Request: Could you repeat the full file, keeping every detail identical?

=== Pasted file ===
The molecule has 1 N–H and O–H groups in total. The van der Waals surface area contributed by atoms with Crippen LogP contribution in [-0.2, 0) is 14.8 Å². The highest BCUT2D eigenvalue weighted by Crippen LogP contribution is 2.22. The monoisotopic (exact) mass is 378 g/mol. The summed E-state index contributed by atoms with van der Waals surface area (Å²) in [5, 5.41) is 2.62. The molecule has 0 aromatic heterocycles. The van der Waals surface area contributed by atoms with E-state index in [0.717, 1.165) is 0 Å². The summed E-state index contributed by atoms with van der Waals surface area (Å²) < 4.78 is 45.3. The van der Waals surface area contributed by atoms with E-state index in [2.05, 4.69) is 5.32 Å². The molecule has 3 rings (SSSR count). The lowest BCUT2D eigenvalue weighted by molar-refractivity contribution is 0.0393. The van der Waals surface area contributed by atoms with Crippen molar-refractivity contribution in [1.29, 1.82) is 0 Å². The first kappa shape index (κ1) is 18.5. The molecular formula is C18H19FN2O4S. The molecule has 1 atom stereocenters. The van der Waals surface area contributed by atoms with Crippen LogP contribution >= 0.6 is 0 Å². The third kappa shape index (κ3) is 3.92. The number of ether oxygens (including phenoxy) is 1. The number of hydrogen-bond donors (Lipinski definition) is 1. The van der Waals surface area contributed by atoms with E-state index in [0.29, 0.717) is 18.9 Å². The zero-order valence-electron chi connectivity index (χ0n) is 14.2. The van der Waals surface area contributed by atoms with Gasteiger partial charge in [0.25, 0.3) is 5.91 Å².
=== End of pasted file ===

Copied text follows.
The molecule has 1 N–H and O–H groups in total. The van der Waals surface area contributed by atoms with Crippen LogP contribution in [-0.2, 0) is 14.8 Å². The highest BCUT2D eigenvalue weighted by Crippen LogP contribution is 2.22. The monoisotopic (exact) mass is 378 g/mol. The summed E-state index contributed by atoms with van der Waals surface area (Å²) in [5, 5.41) is 2.62. The molecule has 0 aromatic heterocycles. The van der Waals surface area contributed by atoms with E-state index in [0.717, 1.165) is 0 Å². The summed E-state index contributed by atoms with van der Waals surface area (Å²) < 4.78 is 45.3. The van der Waals surface area contributed by atoms with E-state index in [2.05, 4.69) is 5.32 Å². The molecule has 3 rings (SSSR count). The lowest BCUT2D eigenvalue weighted by molar-refractivity contribution is 0.0393. The van der Waals surface area contributed by atoms with Crippen molar-refractivity contribution in [1.29, 1.82) is 0 Å². The first kappa shape index (κ1) is 18.5. The molecular formula is C18H19FN2O4S. The molecule has 1 atom stereocenters. The van der Waals surface area contributed by atoms with Crippen LogP contribution >= 0.6 is 0 Å². The third kappa shape index (κ3) is 3.92. The number of ether oxygens (including phenoxy) is 1. The number of hydrogen-bond donors (Lipinski definition) is 1. The van der Waals surface area contributed by atoms with E-state index in [0.29, 0.717) is 18.9 Å². The zero-order valence-electron chi connectivity index (χ0n) is 14.2. The van der Waals surface area contributed by atoms with Gasteiger partial charge in [0.25, 0.3) is 5.91 Å².